It’s a ‘Green Box’ cardboard carryout box. It was intended to assist customers in reducing approximately 8 billion packages wasted in the United States only annually.
Using paper plates and washing dishes is a thing of the past. You can bend and fold the bottom to cover the slices you haven’t eaten. It may be used as a storage container in any refrigerator because of its compact size.
William Walsh, a close friend of Ned and Jennifer (Jen) designed the GreenBox during his undergraduate years. His home was full of football players, and there were never any clean plates.
So, he started cutting up the box into serving pieces. Years later, all of them created the firm currently known as “GreenBox” (formerly “Ecovention”) and patented the invention. Inventor William Walsh died in November of that year.
In 2009, when Jennifer was finishing Columbia Business School’s Executive MBA program, the three came up with the concept to commercialize the product. Jen, Ned, and William agreed to produce and promote GreenBox since there weren’t many Wall Street positions available.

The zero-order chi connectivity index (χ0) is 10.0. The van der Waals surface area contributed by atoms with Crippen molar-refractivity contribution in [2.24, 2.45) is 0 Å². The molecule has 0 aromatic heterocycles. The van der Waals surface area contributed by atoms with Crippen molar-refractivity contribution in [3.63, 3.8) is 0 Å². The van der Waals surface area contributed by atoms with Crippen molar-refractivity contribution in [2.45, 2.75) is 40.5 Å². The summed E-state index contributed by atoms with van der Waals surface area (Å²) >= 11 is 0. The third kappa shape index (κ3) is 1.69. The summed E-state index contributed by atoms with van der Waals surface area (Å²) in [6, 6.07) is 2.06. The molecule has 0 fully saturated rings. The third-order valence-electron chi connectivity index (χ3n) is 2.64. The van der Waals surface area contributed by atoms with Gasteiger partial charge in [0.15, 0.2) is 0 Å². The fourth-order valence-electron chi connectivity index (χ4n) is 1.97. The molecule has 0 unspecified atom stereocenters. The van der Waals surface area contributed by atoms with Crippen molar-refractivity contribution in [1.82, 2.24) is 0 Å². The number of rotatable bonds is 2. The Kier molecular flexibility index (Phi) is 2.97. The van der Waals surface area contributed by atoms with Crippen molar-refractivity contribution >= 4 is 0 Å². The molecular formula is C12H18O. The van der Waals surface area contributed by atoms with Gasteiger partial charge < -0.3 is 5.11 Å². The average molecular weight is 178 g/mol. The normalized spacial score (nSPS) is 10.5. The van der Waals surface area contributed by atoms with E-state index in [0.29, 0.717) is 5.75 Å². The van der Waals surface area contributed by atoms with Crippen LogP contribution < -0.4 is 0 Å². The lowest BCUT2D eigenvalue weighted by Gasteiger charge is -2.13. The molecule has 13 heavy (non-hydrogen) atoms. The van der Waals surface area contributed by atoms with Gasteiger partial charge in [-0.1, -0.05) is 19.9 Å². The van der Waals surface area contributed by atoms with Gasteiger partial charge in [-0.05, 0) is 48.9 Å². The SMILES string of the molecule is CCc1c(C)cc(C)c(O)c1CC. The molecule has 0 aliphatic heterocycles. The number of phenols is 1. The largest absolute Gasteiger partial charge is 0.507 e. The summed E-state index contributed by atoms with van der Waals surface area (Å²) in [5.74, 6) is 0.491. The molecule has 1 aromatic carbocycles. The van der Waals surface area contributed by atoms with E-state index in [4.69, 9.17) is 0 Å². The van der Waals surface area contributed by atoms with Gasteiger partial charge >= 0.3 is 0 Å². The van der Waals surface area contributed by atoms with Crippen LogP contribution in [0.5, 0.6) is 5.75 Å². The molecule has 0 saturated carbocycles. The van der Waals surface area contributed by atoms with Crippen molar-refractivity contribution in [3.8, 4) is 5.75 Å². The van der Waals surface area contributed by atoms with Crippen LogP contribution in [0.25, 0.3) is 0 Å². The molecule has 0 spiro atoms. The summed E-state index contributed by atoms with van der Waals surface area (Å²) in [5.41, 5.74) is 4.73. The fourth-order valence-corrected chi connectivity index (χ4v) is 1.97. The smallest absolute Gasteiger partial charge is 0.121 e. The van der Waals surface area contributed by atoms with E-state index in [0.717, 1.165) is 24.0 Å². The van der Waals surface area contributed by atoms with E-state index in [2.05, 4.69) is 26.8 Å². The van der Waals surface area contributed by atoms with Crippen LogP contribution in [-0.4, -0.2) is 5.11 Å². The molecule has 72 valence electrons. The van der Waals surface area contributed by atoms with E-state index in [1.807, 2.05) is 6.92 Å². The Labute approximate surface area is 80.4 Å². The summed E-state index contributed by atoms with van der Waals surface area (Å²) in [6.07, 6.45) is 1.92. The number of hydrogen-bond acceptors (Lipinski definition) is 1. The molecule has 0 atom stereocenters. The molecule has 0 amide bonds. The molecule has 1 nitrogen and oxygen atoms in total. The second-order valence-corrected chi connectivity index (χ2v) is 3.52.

The idea received immediate praise from several sources: it was named one of the top 50 innovations of 2009. Also, the New York Daily News dubbed it “the Swiss Army Knife of Pizza Boxes!”
To protect my pals from discovering my filthy kitchen secret, I do my best to conceal it.
Empty pizza boxes that are too big to be disposed of in a trash receptacle are mostly stored in a cupboard.
GreenBox enables me to, at the very least, keep the situation from worsening. The inventive pizza box easily converts into a throwaway plate and a convenient receptacle for leftovers.
It makes me feel good since it uses recycled materials that are ecologically beneficial.
William Walsh created the GreenBox idea during his stay at the companion house when he received a football scholarship.